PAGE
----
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Ai Weiwei finds peace in Portugal: ‘I could throw away all my art and not feel much’



It is a warm, clear spring morning and Ai Weiwei is giving me a tour of the huge new studio he is building about an hour’s drive from Lisbon. There is not another house in sight, just the flat green landscape of the Alentejo, and a big blue sky dotted with darting swallows. The studio, explains the artist, is a replica of his old one in Shanghai, which was finished in 2011 only to be almost immediately demolished by the Chinese authorities: officially, because it contravened planning regulations; unofficially, because of Ai’s outspoken criticism of the government. Months later, the artist was imprisoned for three months then placed under house arrest. When his passport was returned in 2015, he left the country and has not returned since.

“We live in a constantly changing landscape,” says Ai. His has certainly changed more than most people’s. After China, he set up in Berlin but left under a cloud, saying: “Nazism perfectly exists in German daily life today.” He moved on to the UK, where he has had run-ins with immigration authorities. On his first visit, he was initially granted a visa for just 20 days on account of his “criminal conviction” in China.

He still likes Britain, though. His 13-year-old son is at school in Cambridge and Ai visits often. “Britain is like a jacket with many pockets,” he says. “It has a lot. It’s vibrating. But I’m too old for that.” Ai is 65. “When you walk on the street in London, you feel you’re a little bit in the way of the young people. I needed a place to be more peaceful by myself.” He likes the food, weather and people here in Portugal, he says, as we drink tea on the verandah of the farmhouse next to the site of his studio, with a view of his swimming pool and the countryside beyond. Numerous cats and dogs bask and lope around; birds squawk in a nearby cage.

The studio’s jointed timber structure draws on traditional Chinese architecture. It is not an easy job: no nails, no glue and every piece of wood different. “I realised I needed to build something to create enough problems for me to make contact with local construction workers,” he says. Planning permission wasn’t easy either, but he likened the studio to an agricultural warehouse. With a conspiratorial smile, he explains: “When they asked me what I was going to put in it, I said, ‘Sunflower seeds.’”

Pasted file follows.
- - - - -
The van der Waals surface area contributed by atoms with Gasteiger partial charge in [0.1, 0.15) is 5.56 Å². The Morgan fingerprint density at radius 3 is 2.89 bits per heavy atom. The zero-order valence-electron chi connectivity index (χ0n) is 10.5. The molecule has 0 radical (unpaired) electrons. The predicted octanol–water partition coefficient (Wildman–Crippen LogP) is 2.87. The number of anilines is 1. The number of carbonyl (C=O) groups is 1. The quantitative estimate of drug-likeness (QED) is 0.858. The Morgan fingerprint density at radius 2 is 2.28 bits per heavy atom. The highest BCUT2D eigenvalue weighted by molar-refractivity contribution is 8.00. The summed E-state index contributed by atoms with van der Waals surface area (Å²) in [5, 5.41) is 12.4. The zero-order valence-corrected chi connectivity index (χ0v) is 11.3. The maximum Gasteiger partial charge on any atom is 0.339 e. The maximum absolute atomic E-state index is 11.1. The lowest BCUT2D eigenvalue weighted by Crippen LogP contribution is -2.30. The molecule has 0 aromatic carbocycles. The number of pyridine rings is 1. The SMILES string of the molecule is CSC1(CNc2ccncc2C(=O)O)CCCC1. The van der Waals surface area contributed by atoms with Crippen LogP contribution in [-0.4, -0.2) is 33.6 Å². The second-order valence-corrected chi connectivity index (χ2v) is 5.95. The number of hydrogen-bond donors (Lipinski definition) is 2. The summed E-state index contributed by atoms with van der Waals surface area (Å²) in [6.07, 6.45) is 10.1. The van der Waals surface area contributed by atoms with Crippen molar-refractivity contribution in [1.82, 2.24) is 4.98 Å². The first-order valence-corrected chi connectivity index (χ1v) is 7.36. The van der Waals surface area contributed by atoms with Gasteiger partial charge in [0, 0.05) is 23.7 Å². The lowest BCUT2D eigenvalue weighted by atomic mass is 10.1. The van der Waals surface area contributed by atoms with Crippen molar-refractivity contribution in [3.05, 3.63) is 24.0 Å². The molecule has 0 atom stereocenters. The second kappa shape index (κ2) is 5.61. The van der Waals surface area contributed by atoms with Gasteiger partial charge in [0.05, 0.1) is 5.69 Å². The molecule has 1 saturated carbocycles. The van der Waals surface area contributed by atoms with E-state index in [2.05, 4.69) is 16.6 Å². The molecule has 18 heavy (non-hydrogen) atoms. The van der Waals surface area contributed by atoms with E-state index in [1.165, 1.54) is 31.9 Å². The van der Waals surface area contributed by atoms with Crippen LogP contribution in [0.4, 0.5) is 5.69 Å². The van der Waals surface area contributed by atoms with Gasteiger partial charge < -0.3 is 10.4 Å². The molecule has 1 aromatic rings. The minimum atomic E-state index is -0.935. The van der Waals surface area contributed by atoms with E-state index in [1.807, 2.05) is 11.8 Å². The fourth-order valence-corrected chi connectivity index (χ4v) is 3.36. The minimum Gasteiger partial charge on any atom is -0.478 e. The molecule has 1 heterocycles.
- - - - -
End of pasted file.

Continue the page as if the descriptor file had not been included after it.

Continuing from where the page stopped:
‘I don’t care about Lego that much’ … Ai Weiwei’s re-creation of Monet’s Water Lilies at the Design Museum.

Ai is referring to one of his best-known works: his spectacular 2010 installation of 100m porcelain sunflower seeds that filled the vast Turbine Hall of London’s Tate Modern. Each seed was handmade and painted in China. The scale of the work and the labour involved seemed inconceivable – yet, the artist pointed out, China’s population is over 10 times that figure.

Overwhelming scale is a constant in Ai’s work, often in combination with a human dimension. In his 2015 exhibition at the Royal Academy in London, he made a powerful installation out of 90 tonnes of steel bars recovered from the rubble left by the 2008 Sichuan earthquake, each re-straightened by hand. The work drew attention to the substandard school construction that led to many infant deaths – which angered the authorities. He has also made installations out of thousands of bicycle frames, as well as refugees’ lifejackets recovered from boat crossings to Europe. “It destroys our rationality,” he explains of his use of scale, adding that it opens the doors of perception wider than we can generally comprehend. “Maybe it’s good we only can see so far, only hear certain sounds, only distinguish certain colours.”

Over his 45-year career, Ai has made films and documentaries; he has defaced and destroyed Chinese antiques; he has made jokey sculptures, such as surveillance cameras carved out of marble; and he has designed buildings. For 10 years, in fact, Ai ran a successful architecture company, FAKE. The name is a characteristic play on words: read phonetically in Chinese, fa ke sounds like fuck). “I was the only designer,” he says modestly. “And we created the most primitive type of buildings.” Still, FAKE did more than 60 projects, including his various studios.

All of this makes London’s Design Museum less of a surprising venue for Ai’s latest exhibition. “We’re not presenting him as a designer,” explains curator Justin McGuirk. “We’re presenting him as an artist who has a view on design.”

I’m a big teapot … Left Right Studio Material, an installation of fragments from porcelain sculptures destroyed when Ai’s Beijing studio was demolished.

Ai’s best-known contribution to design was the “Bird’s Nest” stadium, the centrepiece of the 2008 Beijing Olympics, created with Swiss architects Herzog & de Meuron. While he finds it hard to explain what exactly he brought to the building, he does say: “Without me there would be no such project. It would be completely different visually and conceptually.” He thought the building should be “totally exposed, so from inside or outside, you can see the same thing, and nothing attached to make it more pretty”.